The area between Australia's southernmost prolongation (Tasmania and the South Tasman Rise) and Antarctica is key to understanding global Cenozoic changes in climate and current patterns, involving

•   The breakup of Gondwana between 130 and 30 Ma (Fig. 1);

•   The drifting of Australia northward from Antarctica;

•   Initiation of the Paleogene to early Neogene Circum-Polar Current and the meridional expansion of the Southern Ocean with concomitant thermal isolation of the Antarctic continent and development of its cryosphere during the Paleogene and Neogene (Kennett, Houtz, et al., 1975b); and

•   The role these processes have had on global cooling (Fig. 2) and biotic evolution.

The opening of the Tasmanian Seaway between Australia and Antarctica and the only other important constriction in the establishment of the Circum-Polar Current, the Drake Passage, had enormous consequences for global climate. These consequences came in part by isolating Antarctica from warm gyral surface circulation of the Southern Hemisphere oceans, and also by providing the necessary conduits that eventually led to ocean conveyor circulation between the Atlantic and Pacific Oceans. Both factors, in conjunction with other global changes, have been crucial in the development of the polar cryosphere, initially in Antarctica in the Paleogene and later in the Northern Hemisphere in the late Neogene. The relatively shallow region off Tasmania (mostly above the present carbonate compensation depth [CCD]) is strategically well located for studies of the opening and later expansion of the Tasmanian Seaway. It is also one of the few places where almost complete marine middle Eocene to Holocene carbonate-rich sequences can be drilled in present-day latitudes of 40°-50°S, and paleolatitudes of up to 70°S (Fig. 3).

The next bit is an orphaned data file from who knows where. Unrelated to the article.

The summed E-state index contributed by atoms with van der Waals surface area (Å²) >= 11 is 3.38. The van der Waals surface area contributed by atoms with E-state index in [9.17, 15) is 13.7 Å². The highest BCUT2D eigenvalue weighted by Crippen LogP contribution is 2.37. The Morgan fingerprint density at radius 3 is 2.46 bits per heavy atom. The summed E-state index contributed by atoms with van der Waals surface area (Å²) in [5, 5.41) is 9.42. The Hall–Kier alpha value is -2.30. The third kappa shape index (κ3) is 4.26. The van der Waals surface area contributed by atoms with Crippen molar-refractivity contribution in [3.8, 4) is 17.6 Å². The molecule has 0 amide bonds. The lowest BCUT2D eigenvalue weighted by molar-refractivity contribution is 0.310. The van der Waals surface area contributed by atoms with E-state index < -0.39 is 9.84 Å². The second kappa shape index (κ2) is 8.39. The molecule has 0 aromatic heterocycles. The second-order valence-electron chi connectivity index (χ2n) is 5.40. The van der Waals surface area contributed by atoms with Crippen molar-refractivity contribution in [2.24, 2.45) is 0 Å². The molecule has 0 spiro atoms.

The geographic position of the Tasmanian offshore region makes this a unique location to study the effects of Eocene-Oligocene Australia-Antarctic separation on global paleoceanography. Australia and Antarctica were still locked together in the Tasmanian area in the late Eocene, preventing the establishment of circum-Antarctic circulation (Fig. 1). At that time, and earlier, the water masses were separated on either side of the barrier in the southern Indian and Pacific Oceans and must have exhibited distinct physical, chemical, and biological properties. An understanding of Cenozoic climate evolution clearly requires better knowledge of the timing, nature, and responses of the opening of the Tasmanian Seaway during the Paleogene (Figs. 1, 2).

Furthermore, the continued expansion of the Southern Ocean during the Cenozoic because of the northward flight of Australia from Antarctica, has clearly led to further evolution of the Earth's environmental system and of oceanic biogeographic patterns. The Tasmanian region is also well suited for the study of post-Eocene development of Southern Ocean climate development, including the formation and variation of high-latitude climate zones. This region is one of the few ideally located in the Pacific sector of the Southern Ocean for comparison with the models of Cenozoic climate development and variation in the Indian Ocean and the South Atlantic.